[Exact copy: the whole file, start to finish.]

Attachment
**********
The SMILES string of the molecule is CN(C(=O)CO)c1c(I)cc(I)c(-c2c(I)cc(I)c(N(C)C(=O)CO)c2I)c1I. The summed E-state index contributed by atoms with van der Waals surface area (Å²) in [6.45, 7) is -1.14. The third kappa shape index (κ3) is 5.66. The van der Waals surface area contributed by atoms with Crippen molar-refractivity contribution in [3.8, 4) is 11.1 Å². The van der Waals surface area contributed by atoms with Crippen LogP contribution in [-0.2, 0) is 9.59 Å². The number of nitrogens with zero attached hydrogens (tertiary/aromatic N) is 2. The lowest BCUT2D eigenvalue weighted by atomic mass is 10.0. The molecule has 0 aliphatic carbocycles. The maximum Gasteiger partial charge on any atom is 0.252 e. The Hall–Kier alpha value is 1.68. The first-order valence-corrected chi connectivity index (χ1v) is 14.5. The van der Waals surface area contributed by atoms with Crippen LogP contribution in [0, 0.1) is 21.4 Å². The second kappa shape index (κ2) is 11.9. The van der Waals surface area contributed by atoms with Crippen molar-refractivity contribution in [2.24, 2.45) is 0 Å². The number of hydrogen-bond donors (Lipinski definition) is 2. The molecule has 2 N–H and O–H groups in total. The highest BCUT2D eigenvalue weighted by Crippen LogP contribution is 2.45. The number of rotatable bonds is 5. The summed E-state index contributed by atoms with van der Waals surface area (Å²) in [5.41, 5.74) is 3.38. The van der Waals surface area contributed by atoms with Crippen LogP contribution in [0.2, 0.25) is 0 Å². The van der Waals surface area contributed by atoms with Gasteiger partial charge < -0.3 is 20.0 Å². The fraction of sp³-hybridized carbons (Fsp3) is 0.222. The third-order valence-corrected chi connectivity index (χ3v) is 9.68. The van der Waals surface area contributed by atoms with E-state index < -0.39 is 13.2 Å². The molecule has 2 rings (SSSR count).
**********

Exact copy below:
The SMILES string of the molecule is CN(C(=O)CO)c1c(I)cc(I)c(-c2c(I)cc(I)c(N(C)C(=O)CO)c2I)c1I. The summed E-state index contributed by atoms with van der Waals surface area (Å²) in [6.45, 7) is -1.14. The third kappa shape index (κ3) is 5.66. The van der Waals surface area contributed by atoms with Crippen molar-refractivity contribution in [3.8, 4) is 11.1 Å². The van der Waals surface area contributed by atoms with Crippen LogP contribution in [-0.2, 0) is 9.59 Å². The number of nitrogens with zero attached hydrogens (tertiary/aromatic N) is 2. The lowest BCUT2D eigenvalue weighted by atomic mass is 10.0. The molecule has 0 aliphatic carbocycles. The maximum Gasteiger partial charge on any atom is 0.252 e. The Hall–Kier alpha value is 1.68. The first-order valence-corrected chi connectivity index (χ1v) is 14.5. The van der Waals surface area contributed by atoms with Crippen LogP contribution in [0, 0.1) is 21.4 Å². The second kappa shape index (κ2) is 11.9. The van der Waals surface area contributed by atoms with Crippen molar-refractivity contribution in [2.24, 2.45) is 0 Å². The number of hydrogen-bond donors (Lipinski definition) is 2. The molecule has 2 N–H and O–H groups in total. The highest BCUT2D eigenvalue weighted by Crippen LogP contribution is 2.45. The number of rotatable bonds is 5. The summed E-state index contributed by atoms with van der Waals surface area (Å²) in [5.41, 5.74) is 3.38. The van der Waals surface area contributed by atoms with Crippen LogP contribution in [0.2, 0.25) is 0 Å². The van der Waals surface area contributed by atoms with Gasteiger partial charge < -0.3 is 20.0 Å². The fraction of sp³-hybridized carbons (Fsp3) is 0.222. The third-order valence-corrected chi connectivity index (χ3v) is 9.68. The van der Waals surface area contributed by atoms with E-state index < -0.39 is 13.2 Å². The molecule has 2 rings (SSSR count).